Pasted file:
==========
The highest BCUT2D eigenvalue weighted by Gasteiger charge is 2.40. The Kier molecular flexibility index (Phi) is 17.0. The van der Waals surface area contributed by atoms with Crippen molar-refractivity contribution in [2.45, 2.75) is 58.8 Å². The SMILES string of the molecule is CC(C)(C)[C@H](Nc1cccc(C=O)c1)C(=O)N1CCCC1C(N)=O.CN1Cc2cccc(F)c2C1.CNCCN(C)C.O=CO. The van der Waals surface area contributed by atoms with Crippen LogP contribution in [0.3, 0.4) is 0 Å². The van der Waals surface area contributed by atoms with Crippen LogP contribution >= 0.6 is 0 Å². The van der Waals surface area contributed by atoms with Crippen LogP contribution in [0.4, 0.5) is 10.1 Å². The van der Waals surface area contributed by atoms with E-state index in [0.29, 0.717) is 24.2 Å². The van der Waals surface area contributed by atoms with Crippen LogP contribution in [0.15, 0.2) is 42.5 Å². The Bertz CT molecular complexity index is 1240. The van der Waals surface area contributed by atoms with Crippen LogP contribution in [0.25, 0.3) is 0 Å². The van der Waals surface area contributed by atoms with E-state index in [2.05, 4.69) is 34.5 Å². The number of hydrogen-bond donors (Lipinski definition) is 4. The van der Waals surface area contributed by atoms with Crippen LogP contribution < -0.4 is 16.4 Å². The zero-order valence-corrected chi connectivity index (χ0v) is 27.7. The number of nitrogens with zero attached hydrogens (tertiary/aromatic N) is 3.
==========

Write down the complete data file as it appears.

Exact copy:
The highest BCUT2D eigenvalue weighted by Gasteiger charge is 2.40. The Kier molecular flexibility index (Phi) is 17.0. The van der Waals surface area contributed by atoms with Crippen molar-refractivity contribution in [2.45, 2.75) is 58.8 Å². The SMILES string of the molecule is CC(C)(C)[C@H](Nc1cccc(C=O)c1)C(=O)N1CCCC1C(N)=O.CN1Cc2cccc(F)c2C1.CNCCN(C)C.O=CO. The van der Waals surface area contributed by atoms with Crippen LogP contribution in [0.3, 0.4) is 0 Å². The van der Waals surface area contributed by atoms with Crippen LogP contribution >= 0.6 is 0 Å². The van der Waals surface area contributed by atoms with Crippen LogP contribution in [0.4, 0.5) is 10.1 Å². The van der Waals surface area contributed by atoms with E-state index in [0.29, 0.717) is 24.2 Å². The van der Waals surface area contributed by atoms with Crippen LogP contribution in [0.15, 0.2) is 42.5 Å². The Bertz CT molecular complexity index is 1240. The van der Waals surface area contributed by atoms with Crippen LogP contribution in [0.25, 0.3) is 0 Å². The van der Waals surface area contributed by atoms with E-state index in [2.05, 4.69) is 34.5 Å². The number of hydrogen-bond donors (Lipinski definition) is 4. The van der Waals surface area contributed by atoms with Crippen LogP contribution < -0.4 is 16.4 Å². The zero-order valence-corrected chi connectivity index (χ0v) is 27.7. The number of nitrogens with zero attached hydrogens (tertiary/aromatic N) is 3.